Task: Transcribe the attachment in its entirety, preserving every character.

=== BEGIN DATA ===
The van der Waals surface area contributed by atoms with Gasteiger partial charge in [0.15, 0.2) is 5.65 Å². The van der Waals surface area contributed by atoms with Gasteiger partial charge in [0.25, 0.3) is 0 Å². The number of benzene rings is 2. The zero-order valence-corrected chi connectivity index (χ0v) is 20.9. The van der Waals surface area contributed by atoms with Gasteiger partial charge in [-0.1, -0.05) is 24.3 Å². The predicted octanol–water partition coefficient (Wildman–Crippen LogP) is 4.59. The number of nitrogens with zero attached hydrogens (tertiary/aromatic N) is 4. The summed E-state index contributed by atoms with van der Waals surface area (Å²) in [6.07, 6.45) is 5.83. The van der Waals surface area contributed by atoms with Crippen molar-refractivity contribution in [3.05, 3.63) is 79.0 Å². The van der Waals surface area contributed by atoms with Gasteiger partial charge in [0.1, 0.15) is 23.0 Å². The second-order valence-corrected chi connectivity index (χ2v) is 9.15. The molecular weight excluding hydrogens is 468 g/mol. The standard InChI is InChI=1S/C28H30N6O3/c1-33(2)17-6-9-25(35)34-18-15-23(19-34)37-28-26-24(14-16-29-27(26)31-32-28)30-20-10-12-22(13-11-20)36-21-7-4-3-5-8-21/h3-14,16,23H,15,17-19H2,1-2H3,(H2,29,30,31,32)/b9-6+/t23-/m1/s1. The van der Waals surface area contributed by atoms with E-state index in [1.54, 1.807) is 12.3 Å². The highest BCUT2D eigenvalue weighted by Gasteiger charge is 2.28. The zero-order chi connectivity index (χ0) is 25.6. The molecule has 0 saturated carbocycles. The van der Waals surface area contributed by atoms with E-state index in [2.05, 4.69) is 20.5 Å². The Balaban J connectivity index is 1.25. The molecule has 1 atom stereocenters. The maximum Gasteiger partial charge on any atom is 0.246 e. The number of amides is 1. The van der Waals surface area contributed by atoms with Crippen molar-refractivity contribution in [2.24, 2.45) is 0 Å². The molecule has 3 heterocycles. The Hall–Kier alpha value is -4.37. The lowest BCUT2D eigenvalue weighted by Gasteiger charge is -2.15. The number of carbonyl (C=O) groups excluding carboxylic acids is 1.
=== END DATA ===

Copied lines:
The van der Waals surface area contributed by atoms with Gasteiger partial charge in [0.15, 0.2) is 5.65 Å². The van der Waals surface area contributed by atoms with Gasteiger partial charge in [0.25, 0.3) is 0 Å². The number of benzene rings is 2. The zero-order valence-corrected chi connectivity index (χ0v) is 20.9. The van der Waals surface area contributed by atoms with Gasteiger partial charge in [-0.1, -0.05) is 24.3 Å². The predicted octanol–water partition coefficient (Wildman–Crippen LogP) is 4.59. The number of nitrogens with zero attached hydrogens (tertiary/aromatic N) is 4. The summed E-state index contributed by atoms with van der Waals surface area (Å²) in [6.07, 6.45) is 5.83. The van der Waals surface area contributed by atoms with Crippen molar-refractivity contribution in [3.05, 3.63) is 79.0 Å². The van der Waals surface area contributed by atoms with Gasteiger partial charge in [0.1, 0.15) is 23.0 Å². The second-order valence-corrected chi connectivity index (χ2v) is 9.15. The molecular weight excluding hydrogens is 468 g/mol. The standard InChI is InChI=1S/C28H30N6O3/c1-33(2)17-6-9-25(35)34-18-15-23(19-34)37-28-26-24(14-16-29-27(26)31-32-28)30-20-10-12-22(13-11-20)36-21-7-4-3-5-8-21/h3-14,16,23H,15,17-19H2,1-2H3,(H2,29,30,31,32)/b9-6+/t23-/m1/s1. The van der Waals surface area contributed by atoms with E-state index in [1.54, 1.807) is 12.3 Å². The highest BCUT2D eigenvalue weighted by Gasteiger charge is 2.28. The zero-order chi connectivity index (χ0) is 25.6. The molecule has 0 saturated carbocycles. The van der Waals surface area contributed by atoms with E-state index in [2.05, 4.69) is 20.5 Å². The Balaban J connectivity index is 1.25. The molecule has 1 atom stereocenters. The maximum Gasteiger partial charge on any atom is 0.246 e. The number of amides is 1. The van der Waals surface area contributed by atoms with Crippen molar-refractivity contribution in [2.24, 2.45) is 0 Å². The molecule has 3 heterocycles. The Hall–Kier alpha value is -4.37. The lowest BCUT2D eigenvalue weighted by Gasteiger charge is -2.15. The number of carbonyl (C=O) groups excluding carboxylic acids is 1.